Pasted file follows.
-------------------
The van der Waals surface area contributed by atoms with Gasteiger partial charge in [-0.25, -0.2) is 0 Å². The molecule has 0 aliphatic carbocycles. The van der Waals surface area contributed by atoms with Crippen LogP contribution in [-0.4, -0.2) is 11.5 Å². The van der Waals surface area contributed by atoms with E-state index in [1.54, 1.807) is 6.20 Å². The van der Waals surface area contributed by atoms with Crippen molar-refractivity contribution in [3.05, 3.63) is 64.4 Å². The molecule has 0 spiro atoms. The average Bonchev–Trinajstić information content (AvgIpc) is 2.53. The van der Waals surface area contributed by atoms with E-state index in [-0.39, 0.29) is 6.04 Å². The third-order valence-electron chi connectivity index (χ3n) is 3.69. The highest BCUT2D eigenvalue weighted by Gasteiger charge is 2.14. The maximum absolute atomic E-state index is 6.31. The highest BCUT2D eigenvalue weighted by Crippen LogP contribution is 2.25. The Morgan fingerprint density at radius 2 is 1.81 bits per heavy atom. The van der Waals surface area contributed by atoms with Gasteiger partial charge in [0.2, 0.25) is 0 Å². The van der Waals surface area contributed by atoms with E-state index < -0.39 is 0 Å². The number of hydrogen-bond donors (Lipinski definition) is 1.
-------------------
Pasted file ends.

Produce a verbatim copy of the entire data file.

The van der Waals surface area contributed by atoms with Gasteiger partial charge in [-0.25, -0.2) is 0 Å². The molecule has 0 aliphatic carbocycles. The van der Waals surface area contributed by atoms with Crippen LogP contribution in [-0.4, -0.2) is 11.5 Å². The van der Waals surface area contributed by atoms with E-state index in [1.54, 1.807) is 6.20 Å². The van der Waals surface area contributed by atoms with Crippen molar-refractivity contribution in [3.05, 3.63) is 64.4 Å². The molecule has 0 spiro atoms. The average Bonchev–Trinajstić information content (AvgIpc) is 2.53. The van der Waals surface area contributed by atoms with E-state index in [-0.39, 0.29) is 6.04 Å². The third-order valence-electron chi connectivity index (χ3n) is 3.69. The highest BCUT2D eigenvalue weighted by Gasteiger charge is 2.14. The maximum absolute atomic E-state index is 6.31. The highest BCUT2D eigenvalue weighted by Crippen LogP contribution is 2.25. The Morgan fingerprint density at radius 2 is 1.81 bits per heavy atom. The van der Waals surface area contributed by atoms with Gasteiger partial charge in [0.2, 0.25) is 0 Å². The van der Waals surface area contributed by atoms with E-state index < -0.39 is 0 Å². The number of hydrogen-bond donors (Lipinski definition) is 1.